In what could be a landmark ruling with far-reaching implications for the comics and entertainment industry, a federal judge Wednesday ruled that the heirs of Jerome Siegel — who 70 years ago sold the rights to Superman, which he created with Joseph Shuster to Detective Comics for $130 — were entitled to claim a share of the United States copyright to the character.
The ruling left intact Time Warner's international rights to the character, which it has long owned through its DC Comics unit. And it reserved for trial questions over how much the company may owe the Siegel heirs for use of the character since 1999, when their ownership is deemed to have been restored.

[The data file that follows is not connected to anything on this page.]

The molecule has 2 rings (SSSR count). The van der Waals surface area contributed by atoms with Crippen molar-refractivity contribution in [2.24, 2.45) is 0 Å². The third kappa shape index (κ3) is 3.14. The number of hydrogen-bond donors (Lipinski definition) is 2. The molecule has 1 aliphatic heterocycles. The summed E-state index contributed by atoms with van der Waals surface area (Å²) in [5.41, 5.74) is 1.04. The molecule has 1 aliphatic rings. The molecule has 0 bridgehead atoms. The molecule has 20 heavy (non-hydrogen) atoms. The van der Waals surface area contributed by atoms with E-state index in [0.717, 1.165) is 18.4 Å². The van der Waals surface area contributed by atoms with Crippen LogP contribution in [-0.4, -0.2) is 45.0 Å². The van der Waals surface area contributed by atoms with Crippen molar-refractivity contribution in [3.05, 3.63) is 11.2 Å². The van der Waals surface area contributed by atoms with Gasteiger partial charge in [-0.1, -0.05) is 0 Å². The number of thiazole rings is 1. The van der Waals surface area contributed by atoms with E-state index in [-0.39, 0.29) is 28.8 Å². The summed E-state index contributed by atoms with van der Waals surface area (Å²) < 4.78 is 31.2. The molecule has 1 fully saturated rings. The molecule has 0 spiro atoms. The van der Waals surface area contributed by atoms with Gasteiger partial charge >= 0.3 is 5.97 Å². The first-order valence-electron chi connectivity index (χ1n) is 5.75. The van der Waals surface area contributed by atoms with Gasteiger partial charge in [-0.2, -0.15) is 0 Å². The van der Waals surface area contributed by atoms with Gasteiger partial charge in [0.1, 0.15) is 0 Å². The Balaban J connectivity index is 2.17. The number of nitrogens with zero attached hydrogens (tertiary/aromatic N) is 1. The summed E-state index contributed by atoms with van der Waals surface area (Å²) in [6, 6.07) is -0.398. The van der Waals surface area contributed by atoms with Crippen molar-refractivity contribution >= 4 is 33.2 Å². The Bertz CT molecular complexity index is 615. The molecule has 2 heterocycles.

The linked New York Times article has details on the ruling, which raises several interesting questions: how will the usage of Superman change under the character's co-ownership? Will the Seigel estate begin licensing the character to other publishers (Marvel Presents: Superman, anyone)? What does this mean for Batman and Wonder Woman? And what about the 2000+ characters that Marvel (who may also be impacted by the ruling) claims in its library of intellectual property?